laborers-vineyardThe Parable of the Laborers in the Vineyard is one that is often difficult to swallow. There is an inherent sense of unfairness to the parable that we have difficulty dealing with. North American society and culture is one which prides itself on hard work to earn a wage. When the same wage is paid to all the workers something seems wrong and we have trouble with it. This is a passage the rubs against our modern sensibilities about work and pay equity. 

Text: Matthew 20: 1-16

God’s Grace for All

How many of you have ever had a cough? Perhaps you reached for a bottle of Buckley’s cough syrup and lived out their slogan. “It tastes awful and it works.”

Welcome to the parable of the vineyard. Where a landowner goes out to the market seeking day labourers. He finds some and agrees to pay them a days wage. Realizing he needs more workers to bring in the harvest the landowner goes out several times during the day. Each time hiring more workers and agreeing to pay a daily wage. Finally, right at the end of the day he hires the last batch of workers who have yet to find work.

When the work day is done the labourers come back from the field. The landowner pays the individuals he hired last first and they get paid the same as everyone else. There is much grumbling about this and the landowner rebukes them saying he can do what he wants with his money. On it’s head this is a difficult to swallow parable about grace. It is also about much more than that.

I’m not sure if you have seen it but there is an image circulating on the Internet right now. It is a picture of a middle aged white man standing in front of a Lamborghini. The caption reads, My boss arrived at work in a brand-new Lamborghini. I said, “Wow, that’s an amazing car!”

He replied, “If you work hard, put all your hours in, and strive for excellence, I’ll get another one next year.”

When we read this parable we identify with the workers who were hired early in the morning. We identify with them because they are the characters in this parable who are most like us. I imagine that most of us are hard workers who haven’t looked to get ahead in life by taking a short cut.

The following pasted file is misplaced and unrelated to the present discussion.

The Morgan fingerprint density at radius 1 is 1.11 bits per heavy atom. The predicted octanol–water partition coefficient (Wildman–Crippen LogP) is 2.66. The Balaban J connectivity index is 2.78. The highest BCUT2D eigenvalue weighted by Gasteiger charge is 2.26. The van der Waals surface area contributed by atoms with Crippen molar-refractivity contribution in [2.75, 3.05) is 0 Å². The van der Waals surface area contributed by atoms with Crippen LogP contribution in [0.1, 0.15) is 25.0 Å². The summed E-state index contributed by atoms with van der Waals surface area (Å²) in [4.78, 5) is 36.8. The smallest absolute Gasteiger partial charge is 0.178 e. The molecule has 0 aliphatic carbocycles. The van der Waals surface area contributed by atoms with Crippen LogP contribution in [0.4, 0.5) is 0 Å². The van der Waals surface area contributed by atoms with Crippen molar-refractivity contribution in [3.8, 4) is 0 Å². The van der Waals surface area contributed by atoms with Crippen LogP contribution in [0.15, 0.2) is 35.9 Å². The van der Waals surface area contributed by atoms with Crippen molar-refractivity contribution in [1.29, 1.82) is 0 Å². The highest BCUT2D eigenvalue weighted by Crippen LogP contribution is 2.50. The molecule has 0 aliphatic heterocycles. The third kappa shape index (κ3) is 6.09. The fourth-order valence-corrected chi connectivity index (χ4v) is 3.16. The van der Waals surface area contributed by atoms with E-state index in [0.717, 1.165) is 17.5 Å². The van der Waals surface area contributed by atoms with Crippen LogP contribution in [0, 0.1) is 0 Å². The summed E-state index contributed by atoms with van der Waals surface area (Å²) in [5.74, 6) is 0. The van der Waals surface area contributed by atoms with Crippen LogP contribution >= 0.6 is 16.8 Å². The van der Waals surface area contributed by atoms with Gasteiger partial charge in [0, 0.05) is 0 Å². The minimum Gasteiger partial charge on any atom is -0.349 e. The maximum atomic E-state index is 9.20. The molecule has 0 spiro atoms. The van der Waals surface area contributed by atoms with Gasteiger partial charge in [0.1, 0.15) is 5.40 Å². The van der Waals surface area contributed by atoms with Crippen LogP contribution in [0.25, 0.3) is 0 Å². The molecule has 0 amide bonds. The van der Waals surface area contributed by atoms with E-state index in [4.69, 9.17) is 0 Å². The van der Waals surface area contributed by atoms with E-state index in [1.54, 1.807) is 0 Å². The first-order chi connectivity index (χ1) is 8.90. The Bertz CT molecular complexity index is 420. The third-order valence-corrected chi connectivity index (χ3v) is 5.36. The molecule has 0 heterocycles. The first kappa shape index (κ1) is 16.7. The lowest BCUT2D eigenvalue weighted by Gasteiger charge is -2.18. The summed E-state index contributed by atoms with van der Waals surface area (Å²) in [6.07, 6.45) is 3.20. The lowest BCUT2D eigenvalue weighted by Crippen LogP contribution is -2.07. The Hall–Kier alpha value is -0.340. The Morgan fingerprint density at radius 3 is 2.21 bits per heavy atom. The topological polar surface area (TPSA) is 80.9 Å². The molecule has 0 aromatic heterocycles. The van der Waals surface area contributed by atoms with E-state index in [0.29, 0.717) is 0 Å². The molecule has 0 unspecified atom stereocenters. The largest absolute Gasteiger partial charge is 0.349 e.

Yet, this is a parable that is intended to provoke a reaction. The reaction it seeks is to offend the hearer about the apparent unfairness of the landowner in how the workers are paid. Worse we write God into the role of the landowner and we are left questioning God’s goodness and fairness, but perhaps we should question why we assume the landowner represents God. Yes, this is a parable about how God’s grace is equal and sufficient for everyone, but it is also much more than that. It’s a reminder of who we are in the cosmic scheme of things.

We shape our identity and self worth based on our possessions and our incomes. We are constantly comparing ourselves to our neighbours and asking why we can’t have that new car or take that expensive vacation. We want fairness and equality that serves our interest, but not if we all end up getting the same prize.

It’s like Charlie Brown’s little sister, Sally, in the classic “Charlie Brown Christmas Special.” You may recall that at one point Sally is writing a letter to Santa Claus and in the process generates an enormous list of toys she wants. Then at the conclusion of her North Pole-bound missive she writes, “But if that is too much to carry, just send cash.” When Charlie Brown sees this and despairs over his own sister’s greed, Sally indignantly responds, “All I want is my fair share. All I want is what I have coming to me.” (Calvin Center for Excellence in Preaching).

I am a white male who grew up in the east end of Toronto and whether I know it or not that fact of birth has made my life easy in ways I can’t even comprehend. I am now a white male who is a minister of the church, and say what you will about church decline and influence in society, when I have something to say people generally listen.

When I was going through seminary my field education supervisor was a white female. She was often dismissed by her male colleagues and not given the credit she deserved. I know this is true because I witnessed it. There is an aspect of fairness at play in our lives and whether we like it or not life often isn’t fair. Hard work does not always pay off, sometimes the results break you. Sometimes you are passed over because of your gender, ethnicity, social class or sexual identity and sometimes because of those things you aren’t passed over. We think that being hard working, devoted Christians will make a difference.